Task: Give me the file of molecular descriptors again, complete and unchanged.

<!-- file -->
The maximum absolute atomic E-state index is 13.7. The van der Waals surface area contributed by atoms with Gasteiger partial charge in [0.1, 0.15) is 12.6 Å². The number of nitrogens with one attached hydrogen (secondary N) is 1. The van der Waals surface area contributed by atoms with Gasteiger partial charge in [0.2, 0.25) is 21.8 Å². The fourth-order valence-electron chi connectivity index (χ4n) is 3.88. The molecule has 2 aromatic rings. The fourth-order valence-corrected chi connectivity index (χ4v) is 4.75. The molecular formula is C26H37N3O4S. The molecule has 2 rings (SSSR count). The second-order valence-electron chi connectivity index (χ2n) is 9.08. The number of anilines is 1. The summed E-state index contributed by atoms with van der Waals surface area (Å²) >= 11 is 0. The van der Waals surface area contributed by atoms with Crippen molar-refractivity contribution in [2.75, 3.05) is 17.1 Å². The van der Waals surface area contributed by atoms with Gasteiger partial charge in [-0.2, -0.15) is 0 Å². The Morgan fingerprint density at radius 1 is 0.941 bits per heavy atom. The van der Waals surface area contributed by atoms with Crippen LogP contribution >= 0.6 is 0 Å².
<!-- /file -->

The maximum absolute atomic E-state index is 13.7. The van der Waals surface area contributed by atoms with Gasteiger partial charge in [0.1, 0.15) is 12.6 Å². The number of nitrogens with one attached hydrogen (secondary N) is 1. The van der Waals surface area contributed by atoms with Gasteiger partial charge in [0.2, 0.25) is 21.8 Å². The fourth-order valence-electron chi connectivity index (χ4n) is 3.88. The molecule has 2 aromatic rings. The fourth-order valence-corrected chi connectivity index (χ4v) is 4.75. The molecular formula is C26H37N3O4S. The molecule has 2 rings (SSSR count). The second-order valence-electron chi connectivity index (χ2n) is 9.08. The number of anilines is 1. The summed E-state index contributed by atoms with van der Waals surface area (Å²) >= 11 is 0. The van der Waals surface area contributed by atoms with Crippen molar-refractivity contribution in [2.75, 3.05) is 17.1 Å². The van der Waals surface area contributed by atoms with Gasteiger partial charge in [-0.2, -0.15) is 0 Å². The Morgan fingerprint density at radius 1 is 0.941 bits per heavy atom. The van der Waals surface area contributed by atoms with Crippen LogP contribution >= 0.6 is 0 Å².